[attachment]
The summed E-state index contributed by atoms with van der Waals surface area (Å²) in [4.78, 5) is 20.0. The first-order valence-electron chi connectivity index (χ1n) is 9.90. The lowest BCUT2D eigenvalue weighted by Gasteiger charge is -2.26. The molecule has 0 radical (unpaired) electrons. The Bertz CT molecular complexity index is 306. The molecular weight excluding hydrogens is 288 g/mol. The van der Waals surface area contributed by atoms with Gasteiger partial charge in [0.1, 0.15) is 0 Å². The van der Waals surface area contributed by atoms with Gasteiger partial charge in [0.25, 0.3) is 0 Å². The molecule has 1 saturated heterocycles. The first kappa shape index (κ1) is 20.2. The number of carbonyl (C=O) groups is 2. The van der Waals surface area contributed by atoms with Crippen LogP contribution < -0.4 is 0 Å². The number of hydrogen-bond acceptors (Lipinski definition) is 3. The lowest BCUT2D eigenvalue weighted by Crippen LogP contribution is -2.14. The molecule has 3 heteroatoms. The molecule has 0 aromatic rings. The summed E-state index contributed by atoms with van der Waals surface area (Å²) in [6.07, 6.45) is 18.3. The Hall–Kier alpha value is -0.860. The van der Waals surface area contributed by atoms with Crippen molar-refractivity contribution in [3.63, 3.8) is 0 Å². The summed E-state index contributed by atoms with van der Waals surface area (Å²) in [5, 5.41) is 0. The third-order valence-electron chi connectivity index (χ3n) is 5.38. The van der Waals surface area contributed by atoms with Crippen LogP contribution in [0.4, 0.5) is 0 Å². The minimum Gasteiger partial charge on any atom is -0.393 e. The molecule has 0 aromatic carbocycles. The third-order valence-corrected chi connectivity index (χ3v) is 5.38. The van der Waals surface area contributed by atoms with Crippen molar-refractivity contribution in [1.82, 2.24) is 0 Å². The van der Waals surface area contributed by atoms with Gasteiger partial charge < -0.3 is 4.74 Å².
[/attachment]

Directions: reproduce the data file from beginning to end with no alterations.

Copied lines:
The summed E-state index contributed by atoms with van der Waals surface area (Å²) in [4.78, 5) is 20.0. The first-order valence-electron chi connectivity index (χ1n) is 9.90. The lowest BCUT2D eigenvalue weighted by Gasteiger charge is -2.26. The molecule has 0 radical (unpaired) electrons. The Bertz CT molecular complexity index is 306. The molecular weight excluding hydrogens is 288 g/mol. The van der Waals surface area contributed by atoms with Gasteiger partial charge in [0.1, 0.15) is 0 Å². The van der Waals surface area contributed by atoms with Gasteiger partial charge in [0.25, 0.3) is 0 Å². The molecule has 1 saturated heterocycles. The first kappa shape index (κ1) is 20.2. The number of carbonyl (C=O) groups is 2. The van der Waals surface area contributed by atoms with Crippen LogP contribution < -0.4 is 0 Å². The number of hydrogen-bond acceptors (Lipinski definition) is 3. The lowest BCUT2D eigenvalue weighted by Crippen LogP contribution is -2.14. The molecule has 3 heteroatoms. The molecule has 0 aromatic rings. The summed E-state index contributed by atoms with van der Waals surface area (Å²) in [6.07, 6.45) is 18.3. The Hall–Kier alpha value is -0.860. The van der Waals surface area contributed by atoms with Crippen molar-refractivity contribution in [3.63, 3.8) is 0 Å². The summed E-state index contributed by atoms with van der Waals surface area (Å²) in [5, 5.41) is 0. The third-order valence-electron chi connectivity index (χ3n) is 5.38. The van der Waals surface area contributed by atoms with Crippen LogP contribution in [0.4, 0.5) is 0 Å². The minimum Gasteiger partial charge on any atom is -0.393 e. The molecule has 0 aromatic carbocycles. The third-order valence-corrected chi connectivity index (χ3v) is 5.38. The van der Waals surface area contributed by atoms with Crippen molar-refractivity contribution in [1.82, 2.24) is 0 Å². The van der Waals surface area contributed by atoms with Gasteiger partial charge < -0.3 is 4.74 Å².